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Climate Ready Schools Guide

Water efficiency

Actions that conserve or use water more efficiently save water and electricity, and reduce greenhouse gas emissions. These actions can help save costs for your school. The Queensland Government provides Waterwise educational resources for schools and Using water wisely advice.

Key actions for schools

2.1  Conduct a water audit

Understanding your water usage will help you identify areas where you can take action to improve your water efficiency and reduce energy usage, wastewater generation and water costs.

A water audit will assess how, where and when your school uses water and involves an assessment of:

  • your school’s water bills for the past 12 months
  • whether you have any leaks.

Find a water auditor

A water audit can be conducted by a representative within the school community. Resources include:

2.2  Develop a water plan

Once a water audit has been completed, develop and implement a water plan which may cover the following topics:

Managing your water use and bills

  • Understand your water bill. Your water service provider can provide information that can help you understand your water and sewage costs. Local councils can provide information on local water efficiency initiatives and programs in your area such as the Brisbane City Council’s advice on Smart Water Actions.
  • Install a sub-meter which enables an improved water usage analysis and breakdown of water use across the school. It also quickly identifies where leaks or excess consumption may be occurring.

Upgrade water appliances and fittings

Capture and store rainwater on site

Actions that store water increase the resilience of your schools water system to extreme weather events. The CCIQ ecoBiz program Hot Topics—Water considers rainwater and greywater options. Tips include:

  • Increase water absorption into the ground by using permeable paving or matting in place of sealed surfaces such as concrete or bitumen.
  • Rainwater tanks can be kept above or under the ground and there is a wide range of tank types and sizes available.
  • Rainwater storage that is collected from roof areas and gravity fed to gardens reduces emissions, demand on municipal potable water (tap water) supply and your school’s energy use.
  • Rainwater tank water should only be used for drinking, personal hygiene and food preparation where there is no access to reticulated (or town) water.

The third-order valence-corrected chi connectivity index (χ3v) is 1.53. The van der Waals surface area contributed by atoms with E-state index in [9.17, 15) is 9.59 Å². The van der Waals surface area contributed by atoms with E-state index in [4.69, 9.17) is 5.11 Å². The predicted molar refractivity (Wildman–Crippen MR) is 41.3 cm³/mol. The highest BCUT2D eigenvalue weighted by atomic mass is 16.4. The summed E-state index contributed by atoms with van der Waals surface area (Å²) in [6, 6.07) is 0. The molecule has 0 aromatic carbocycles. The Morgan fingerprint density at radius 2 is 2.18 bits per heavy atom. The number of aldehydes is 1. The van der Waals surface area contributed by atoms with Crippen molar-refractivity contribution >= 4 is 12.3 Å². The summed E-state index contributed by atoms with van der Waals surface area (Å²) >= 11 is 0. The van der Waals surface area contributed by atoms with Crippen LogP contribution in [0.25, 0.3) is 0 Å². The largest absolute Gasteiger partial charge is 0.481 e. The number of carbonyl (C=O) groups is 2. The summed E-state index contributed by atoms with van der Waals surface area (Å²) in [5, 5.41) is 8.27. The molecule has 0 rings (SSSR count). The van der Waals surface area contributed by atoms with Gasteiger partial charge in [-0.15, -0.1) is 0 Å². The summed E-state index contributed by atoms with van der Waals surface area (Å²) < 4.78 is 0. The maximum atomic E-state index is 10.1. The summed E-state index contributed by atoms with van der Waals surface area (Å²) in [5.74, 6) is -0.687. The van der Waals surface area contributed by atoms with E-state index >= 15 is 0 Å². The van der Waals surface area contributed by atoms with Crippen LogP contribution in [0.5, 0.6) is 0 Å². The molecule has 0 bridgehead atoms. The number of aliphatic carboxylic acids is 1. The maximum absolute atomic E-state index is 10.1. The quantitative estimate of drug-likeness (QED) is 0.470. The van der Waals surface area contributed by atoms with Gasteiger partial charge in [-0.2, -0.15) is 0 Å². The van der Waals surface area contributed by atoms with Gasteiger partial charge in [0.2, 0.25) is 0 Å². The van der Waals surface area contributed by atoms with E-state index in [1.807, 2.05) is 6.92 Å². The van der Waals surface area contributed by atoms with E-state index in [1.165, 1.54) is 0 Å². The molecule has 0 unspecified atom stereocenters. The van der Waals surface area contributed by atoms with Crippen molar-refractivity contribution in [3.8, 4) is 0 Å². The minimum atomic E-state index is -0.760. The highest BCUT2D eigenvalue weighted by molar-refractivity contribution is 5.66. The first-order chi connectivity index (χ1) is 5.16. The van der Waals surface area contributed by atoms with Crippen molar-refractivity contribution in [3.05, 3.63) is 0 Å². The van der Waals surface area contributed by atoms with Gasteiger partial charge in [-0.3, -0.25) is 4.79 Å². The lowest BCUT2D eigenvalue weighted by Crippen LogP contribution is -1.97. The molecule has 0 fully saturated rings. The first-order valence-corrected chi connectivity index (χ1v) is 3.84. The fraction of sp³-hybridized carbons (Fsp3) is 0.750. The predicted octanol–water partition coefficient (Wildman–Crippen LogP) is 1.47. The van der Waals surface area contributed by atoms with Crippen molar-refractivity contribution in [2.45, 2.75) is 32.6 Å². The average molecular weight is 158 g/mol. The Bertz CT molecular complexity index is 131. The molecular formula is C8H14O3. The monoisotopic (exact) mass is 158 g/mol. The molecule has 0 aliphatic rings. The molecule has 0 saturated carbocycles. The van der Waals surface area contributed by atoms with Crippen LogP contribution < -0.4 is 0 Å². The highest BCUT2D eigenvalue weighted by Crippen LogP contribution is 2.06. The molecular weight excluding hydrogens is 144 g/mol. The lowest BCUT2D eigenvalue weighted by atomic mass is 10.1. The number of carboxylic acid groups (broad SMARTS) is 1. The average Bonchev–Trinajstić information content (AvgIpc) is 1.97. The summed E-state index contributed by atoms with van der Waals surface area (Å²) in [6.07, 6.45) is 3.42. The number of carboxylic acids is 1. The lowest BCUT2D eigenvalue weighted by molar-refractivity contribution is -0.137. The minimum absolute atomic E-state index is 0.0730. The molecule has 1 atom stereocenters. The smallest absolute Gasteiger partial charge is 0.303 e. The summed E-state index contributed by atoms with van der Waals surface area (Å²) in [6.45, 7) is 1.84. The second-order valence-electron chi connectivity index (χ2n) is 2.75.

Use greywater

  • Greywater pipes can be directed to irrigate trees and shrubs. Please check with your local council regarding greywater use guidelines.

Landscape with native plants and perennial grasses

  • Use local native plants as they are adapted to the local climate and generally require less water.
  • They are often deeply rooted which helps them to extract water from a greater depth and assists in holding water in the ground. Find out more about the Queensland Government’s information about plants and native plants.

Case study

Bundaberg Christian College harvests its own water and power

With more than 30 classrooms, a multipurpose hall, and a commercial kitchen, Bundaberg Christian College is a leader in water and energy efficiency.

The school’s water supply is harvested off the college’s expansive roofs and stored in tanks.

Water is then processed to be used as drinking water and any surplus water is used for maintaining the school grounds.

Co-existing with the college’s rooftop water harvesting system is the school’s solar system.

In 2016 the college achieved a first of its kind by commissioning Australia’s largest hybrid solar installation.

The school engaged GEM Energy and Selectronic to create the system, which features 740 solar panels in a 194 kilowatt solar system and is paired with 250 kilowatt hours of battery storage.

Since then, the school has reaped the following benefits:

  • estimated annual savings of $100,000 in energy costs
  • the production of about 300 renewable energy certificates per annum that can be sold for about $20,000 on the renewable energy market
  • reduced dependence on the electricity grid by up to 80%
  • substantially reduced carbon emissions
  • learning opportunities via tours, an online monitoring of the system, lessons to explain the interaction between solar panels and batteries, and related website, media and environmental studies.

Outlays for the system are expected to be recovered by 2023.

Other energy efficiency practices at the college include switching computers to standby each night, pre-setting timers to switch off staff room water heaters and water coolers after hours, replacing fluorescent lights with LED globes and installing wireless timers on classroom air-conditioning units to provide more efficient management of the cooling systems.

Photo: Bundaberg Christian College solar and water harvesting systems.

In this guide:

  1. Energy efficiency
  2. Water efficiency
  3. Waste reduction
  4. Transport efficiency
  5. Food gardens and local food production
  6. Resilient schools and communities
  7. Climate ready schools checklist

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